The Trump administration is halting billions of dollars of payments to insurers under the Affordable Care Act’s risk-adjustment program, a move that further disrupts the insurance market and could lead to more premium increases next year.
Citing conflicting federal court decisions on the program, the CMS said it cannot collect or disburse funds under the risk-adjustment program. All in all, the program was slated to shift $10.4 billion among insurers in 2017, according to the agency.
The permanent program was meant to reduce the incentive for health insurers to cherry-pick healthy members. It shuffles money from plans with healthier-than-average members to those with larger numbers of sicker, higher-cost members. The program is based on a patient’s risk score, which is determined by a person’s demographic information and health condition.
But U.S. District Judge James Browning of New Mexico ruled in February that HHS couldn’t use statewide average premiums to come up with its risk-adjustment formula because the agency wrongly assumed the ACA required the program to be budget-neutral.
“CMS has asked the court to reconsider its ruling, and hopes for a prompt resolution that allows CMS to prevent more adverse impacts on Americans who receive their insurance in the individual and small group markets,” CMS Administrator Seema Verma said in a July 7 statement.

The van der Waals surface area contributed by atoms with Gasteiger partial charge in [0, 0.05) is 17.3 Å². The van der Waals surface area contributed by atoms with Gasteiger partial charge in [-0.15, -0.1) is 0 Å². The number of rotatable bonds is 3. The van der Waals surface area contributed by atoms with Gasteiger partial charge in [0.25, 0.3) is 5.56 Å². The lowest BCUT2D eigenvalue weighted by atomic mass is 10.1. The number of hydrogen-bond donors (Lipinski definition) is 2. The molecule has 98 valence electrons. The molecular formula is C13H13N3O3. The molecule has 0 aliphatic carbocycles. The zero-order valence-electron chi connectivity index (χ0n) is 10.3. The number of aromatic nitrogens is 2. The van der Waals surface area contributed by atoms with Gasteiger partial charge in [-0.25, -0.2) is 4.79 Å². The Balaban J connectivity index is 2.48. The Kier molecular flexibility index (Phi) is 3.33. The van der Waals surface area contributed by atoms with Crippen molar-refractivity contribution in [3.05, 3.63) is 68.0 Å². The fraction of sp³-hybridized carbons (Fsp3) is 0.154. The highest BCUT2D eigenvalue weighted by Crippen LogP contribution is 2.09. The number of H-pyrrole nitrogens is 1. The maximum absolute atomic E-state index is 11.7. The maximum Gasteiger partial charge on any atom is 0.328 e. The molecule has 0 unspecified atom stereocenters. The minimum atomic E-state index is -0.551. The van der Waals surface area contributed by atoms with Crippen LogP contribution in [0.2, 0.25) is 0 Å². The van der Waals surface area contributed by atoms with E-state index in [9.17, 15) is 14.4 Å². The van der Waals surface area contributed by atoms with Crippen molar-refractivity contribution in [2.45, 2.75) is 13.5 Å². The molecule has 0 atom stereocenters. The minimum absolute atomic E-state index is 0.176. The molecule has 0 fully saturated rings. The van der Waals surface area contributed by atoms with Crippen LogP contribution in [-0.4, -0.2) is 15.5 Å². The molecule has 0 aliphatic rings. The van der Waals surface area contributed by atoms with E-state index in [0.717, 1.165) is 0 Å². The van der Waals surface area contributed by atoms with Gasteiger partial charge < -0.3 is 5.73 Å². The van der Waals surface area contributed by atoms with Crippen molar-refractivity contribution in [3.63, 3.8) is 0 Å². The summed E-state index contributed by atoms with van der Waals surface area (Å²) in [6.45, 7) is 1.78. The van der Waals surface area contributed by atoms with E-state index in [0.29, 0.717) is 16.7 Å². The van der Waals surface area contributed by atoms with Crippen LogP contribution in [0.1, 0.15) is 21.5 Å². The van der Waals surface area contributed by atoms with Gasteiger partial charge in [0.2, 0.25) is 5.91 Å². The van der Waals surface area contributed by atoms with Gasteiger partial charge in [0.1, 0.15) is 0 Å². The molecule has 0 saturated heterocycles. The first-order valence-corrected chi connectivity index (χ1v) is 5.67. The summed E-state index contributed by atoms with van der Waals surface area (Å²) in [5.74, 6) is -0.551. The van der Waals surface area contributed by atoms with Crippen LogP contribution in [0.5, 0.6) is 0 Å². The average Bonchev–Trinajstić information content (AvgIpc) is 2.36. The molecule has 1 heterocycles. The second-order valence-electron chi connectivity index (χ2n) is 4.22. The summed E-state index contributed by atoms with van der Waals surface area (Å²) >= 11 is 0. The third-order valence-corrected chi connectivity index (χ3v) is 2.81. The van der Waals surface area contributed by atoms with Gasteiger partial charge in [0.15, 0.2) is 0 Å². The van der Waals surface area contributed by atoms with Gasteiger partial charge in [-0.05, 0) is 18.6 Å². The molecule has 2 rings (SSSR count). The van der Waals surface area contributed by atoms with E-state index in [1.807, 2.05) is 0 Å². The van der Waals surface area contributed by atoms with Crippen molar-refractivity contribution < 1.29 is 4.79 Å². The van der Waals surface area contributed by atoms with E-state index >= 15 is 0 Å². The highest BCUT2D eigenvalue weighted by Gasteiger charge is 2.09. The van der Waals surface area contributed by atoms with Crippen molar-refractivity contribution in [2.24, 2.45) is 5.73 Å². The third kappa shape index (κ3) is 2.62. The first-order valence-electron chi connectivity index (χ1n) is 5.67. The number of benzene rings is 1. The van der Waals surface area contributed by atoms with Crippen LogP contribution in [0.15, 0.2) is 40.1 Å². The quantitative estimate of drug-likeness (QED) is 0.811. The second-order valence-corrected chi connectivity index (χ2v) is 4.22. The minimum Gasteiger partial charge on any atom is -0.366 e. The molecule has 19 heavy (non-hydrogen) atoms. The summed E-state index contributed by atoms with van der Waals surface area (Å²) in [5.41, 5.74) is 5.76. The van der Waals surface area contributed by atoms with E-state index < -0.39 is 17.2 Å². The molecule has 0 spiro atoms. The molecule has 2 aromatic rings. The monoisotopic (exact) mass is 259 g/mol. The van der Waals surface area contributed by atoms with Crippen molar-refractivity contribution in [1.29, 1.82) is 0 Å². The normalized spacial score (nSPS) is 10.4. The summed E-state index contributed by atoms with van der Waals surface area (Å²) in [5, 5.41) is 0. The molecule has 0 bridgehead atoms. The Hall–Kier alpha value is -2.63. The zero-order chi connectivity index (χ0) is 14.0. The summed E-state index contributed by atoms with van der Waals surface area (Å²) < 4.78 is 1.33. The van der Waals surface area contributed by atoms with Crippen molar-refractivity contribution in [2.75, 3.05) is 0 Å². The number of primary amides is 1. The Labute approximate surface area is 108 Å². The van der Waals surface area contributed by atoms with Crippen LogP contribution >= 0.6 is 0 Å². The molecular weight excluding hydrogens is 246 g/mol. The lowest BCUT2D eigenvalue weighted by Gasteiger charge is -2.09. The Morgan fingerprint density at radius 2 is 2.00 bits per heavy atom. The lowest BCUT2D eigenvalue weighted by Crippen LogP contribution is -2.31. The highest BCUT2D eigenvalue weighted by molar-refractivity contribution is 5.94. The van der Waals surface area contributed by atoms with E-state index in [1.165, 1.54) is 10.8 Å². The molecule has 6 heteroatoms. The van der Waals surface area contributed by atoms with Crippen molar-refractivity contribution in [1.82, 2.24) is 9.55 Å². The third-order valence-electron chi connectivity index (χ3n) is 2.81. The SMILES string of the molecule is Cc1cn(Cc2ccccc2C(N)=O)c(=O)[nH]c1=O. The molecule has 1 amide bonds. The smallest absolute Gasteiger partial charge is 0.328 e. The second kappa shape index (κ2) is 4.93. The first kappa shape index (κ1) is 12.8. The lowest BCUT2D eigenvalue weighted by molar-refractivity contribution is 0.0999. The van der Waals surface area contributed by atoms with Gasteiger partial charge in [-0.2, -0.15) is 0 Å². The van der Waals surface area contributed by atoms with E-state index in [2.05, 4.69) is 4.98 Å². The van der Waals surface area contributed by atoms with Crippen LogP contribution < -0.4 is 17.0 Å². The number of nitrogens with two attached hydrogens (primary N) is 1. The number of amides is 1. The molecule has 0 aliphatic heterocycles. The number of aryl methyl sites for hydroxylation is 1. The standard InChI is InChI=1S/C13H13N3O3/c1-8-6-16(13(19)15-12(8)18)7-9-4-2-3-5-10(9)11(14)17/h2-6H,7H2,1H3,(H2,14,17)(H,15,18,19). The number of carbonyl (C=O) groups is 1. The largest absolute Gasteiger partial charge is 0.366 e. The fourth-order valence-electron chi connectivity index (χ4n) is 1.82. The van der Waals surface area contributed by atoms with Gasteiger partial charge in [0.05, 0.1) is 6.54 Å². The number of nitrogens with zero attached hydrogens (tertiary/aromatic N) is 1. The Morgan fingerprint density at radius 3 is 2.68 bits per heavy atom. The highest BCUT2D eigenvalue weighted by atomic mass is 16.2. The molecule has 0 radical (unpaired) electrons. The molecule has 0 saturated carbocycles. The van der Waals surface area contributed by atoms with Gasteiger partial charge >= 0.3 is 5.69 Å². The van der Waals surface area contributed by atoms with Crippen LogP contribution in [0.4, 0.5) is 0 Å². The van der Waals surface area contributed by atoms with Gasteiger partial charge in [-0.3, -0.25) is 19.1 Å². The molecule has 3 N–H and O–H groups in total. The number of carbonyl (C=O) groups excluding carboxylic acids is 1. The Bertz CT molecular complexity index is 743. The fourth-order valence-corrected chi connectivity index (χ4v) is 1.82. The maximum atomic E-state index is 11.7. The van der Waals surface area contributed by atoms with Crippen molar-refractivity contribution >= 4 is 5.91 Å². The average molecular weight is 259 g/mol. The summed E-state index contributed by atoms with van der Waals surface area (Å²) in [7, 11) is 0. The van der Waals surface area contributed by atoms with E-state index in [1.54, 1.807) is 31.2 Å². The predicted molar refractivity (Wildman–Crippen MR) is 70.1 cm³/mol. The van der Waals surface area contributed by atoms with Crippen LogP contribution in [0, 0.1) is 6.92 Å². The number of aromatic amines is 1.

America’s Health Insurance Plans said it was “very discouraged” by the CMS’ decision, which comes as insurers determine their premiums for 2019 and states review those proposals.
“The decision will have serious consequences for millions of consumers who get their coverage through small businesses or buy coverage on their own,” the group said. “It will create more market uncertainty and increase premiums for many health plans—putting a heavier burden on small businesses and consumers, and reducing coverage options. And costs for taxpayers will rise as the federal government spends more on premium subsidies.”
The risk-adjustment program has been a source of frustration for small insurers and ACA co-ops that claim the formula makes their membership bases look healthier than they are. One reason could be that newer insurers have limited information on their members’ health status and claims history. Legacy insurers that have a wealth of patient data may have a leg up on coding. Small health plans also have far less capital than more established insurers to comfortably make large risk-adjustment payments.
The CMS has asked Judge Browning to reconsider his ruling and is awaiting a decision. The agency said it will release additional guidance for insurers on issues related to the risk-adjustment program, including appeals and how this will affect medical loss ratios.